Witness for the Prosecution (1957)

Witness for the Prosecution (1957)

“Wilfrid the Fox! That’s what they call him, and that’s what he is!”

An ailing barrister (Charles Laughton) receiving full-time care from a nurse (Elsa Lanchester) reluctantly agrees to defend a man (Tyrone Power) accused of murdering a wealthy dowager (Norma Varden).

Genres, Themes, Actors, and Directors:

  • Billy Wilder Films
  • Charles Laughton Films
  • Courtroom Dramas
  • Elsa Lanchester Films
  • Lawyers
  • Marlene Dietrich Films
  • Murder Mystery
  • Play Adaptation
  • Tyrone Power Films

Response to Peary’s Review:
Peary boldly asserts — and I think I may agree — that “there is no courtroom drama more enjoyable than this adaptation of Agatha Christie’s play,” directed as a “high comedy” by Billy Wilder (who co-wrote the script with Harry Kurnitz). He notes that “like all Christie stories, this [one] has innumerable twists and a surprise ending”, and argues that “the most fun comes from trying to figure out if the obvious overacting by the defendant and witnesses is being done by the actors or by the characters they’re portraying”. He specifically highlights Laughton’s central turn as “an aged London barrister with a heart condition”, noting that he “is just marvelous, making a difficult role — one which most actors (and you’d expect, Laughton) would have hammed up — seem easy”, and pointing out that “his comical scenes with wife Elsa Lanchester, who plays his doting nurse, are gems”. In addition to Laughton’s noteworthy performance, this “well cast” film features a host of fine supporting performances — including that given by Dietrich, who, “in her last strong movie role, seems comfortable working again with Wilder” (she starred in his A Foreign Affair back in 1948). Tyrone Power, meanwhile — in his final role before dying of a heart attack at the age of just 44 — is appropriately “foppish” in the critical role of Leonard Vole.

Naturally, the less said about the plot of this gripping whodunit, the better. If you haven’t seen it in a while (and have thus forgotten all the many plot twists), you’re in for a treat; enjoy!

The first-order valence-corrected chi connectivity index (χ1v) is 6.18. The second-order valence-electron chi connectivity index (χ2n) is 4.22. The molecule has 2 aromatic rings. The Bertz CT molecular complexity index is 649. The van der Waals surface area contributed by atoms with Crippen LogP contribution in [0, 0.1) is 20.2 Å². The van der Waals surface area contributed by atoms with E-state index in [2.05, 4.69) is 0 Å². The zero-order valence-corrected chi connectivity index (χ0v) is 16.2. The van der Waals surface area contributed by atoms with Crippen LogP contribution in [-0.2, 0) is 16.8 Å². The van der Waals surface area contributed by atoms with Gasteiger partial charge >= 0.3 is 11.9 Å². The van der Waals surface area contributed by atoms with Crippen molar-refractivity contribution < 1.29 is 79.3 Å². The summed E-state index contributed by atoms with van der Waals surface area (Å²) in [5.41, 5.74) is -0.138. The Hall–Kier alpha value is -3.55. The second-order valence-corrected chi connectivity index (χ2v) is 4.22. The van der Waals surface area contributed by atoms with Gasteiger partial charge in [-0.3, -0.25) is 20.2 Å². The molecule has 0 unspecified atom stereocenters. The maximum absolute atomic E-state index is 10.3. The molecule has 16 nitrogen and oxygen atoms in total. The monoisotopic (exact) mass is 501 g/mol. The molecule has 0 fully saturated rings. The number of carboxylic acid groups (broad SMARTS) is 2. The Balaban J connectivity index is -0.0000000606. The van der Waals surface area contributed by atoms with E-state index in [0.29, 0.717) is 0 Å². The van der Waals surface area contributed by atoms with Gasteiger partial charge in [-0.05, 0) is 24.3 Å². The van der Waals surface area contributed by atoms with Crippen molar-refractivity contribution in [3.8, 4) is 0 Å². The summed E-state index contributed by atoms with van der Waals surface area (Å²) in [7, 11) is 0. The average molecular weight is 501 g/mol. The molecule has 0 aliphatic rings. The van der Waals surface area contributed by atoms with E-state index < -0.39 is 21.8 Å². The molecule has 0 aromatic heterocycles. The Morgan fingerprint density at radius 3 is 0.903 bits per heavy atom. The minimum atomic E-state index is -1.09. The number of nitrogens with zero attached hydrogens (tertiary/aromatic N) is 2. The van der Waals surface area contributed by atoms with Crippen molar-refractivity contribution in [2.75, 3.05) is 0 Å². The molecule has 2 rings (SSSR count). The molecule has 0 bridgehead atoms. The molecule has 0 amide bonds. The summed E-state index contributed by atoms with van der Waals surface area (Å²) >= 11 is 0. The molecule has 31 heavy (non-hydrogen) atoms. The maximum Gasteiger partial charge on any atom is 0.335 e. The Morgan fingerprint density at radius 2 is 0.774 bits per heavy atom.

Redeeming Qualities and Moments:

  • Charles Laughton as Sir Wilfrid: “I’m constantly surprised that women’s hats don’t provoke more murders”
  • Marlene Dietrich as Christine Helm Vole
  • Tyrone Power as Leonard Vole
  • Norma Varden as Mrs. French
  • Elsa Lanchester as Nurse Plimsoll
  • Una O’Connor as Janet
  • A wonderfully suspenseful and tightly crafted script

Must See?
Yes, as a top-notch murder mystery and courtroom drama.


  • Good Show
  • Important Director
  • Oscar Winner or Nominee


One thought on “Witness for the Prosecution (1957)

  1. A must – for its place in cinema history, for the assured script and direction, and for the wonderful ensemble performances.

    I would agree that this could be the most engaging courtroom drama ever, peppered as it is with wit as well as sophistication. Not that there aren’t other courtroom dramas that are equally compelling (one of my personal faves being Lumet’s ‘The Verdict’) – but ‘WFTP’ is set apart, not only by its gentle(-ish) humor but by its twisting element of teasing suspense.

    Wilder – in a change-of-pace quite unlike any of his other films – comes up with a real crowd-pleaser here, eliciting fine work from his entire cast – a cast that works solidly together as one in service to the story.

    I hadn’t seen this in a long time and, indeed, had forgotten its various twists and turns. It holds up rather well.

    Personal fave among the cast: the feisty O’Connor. 😉

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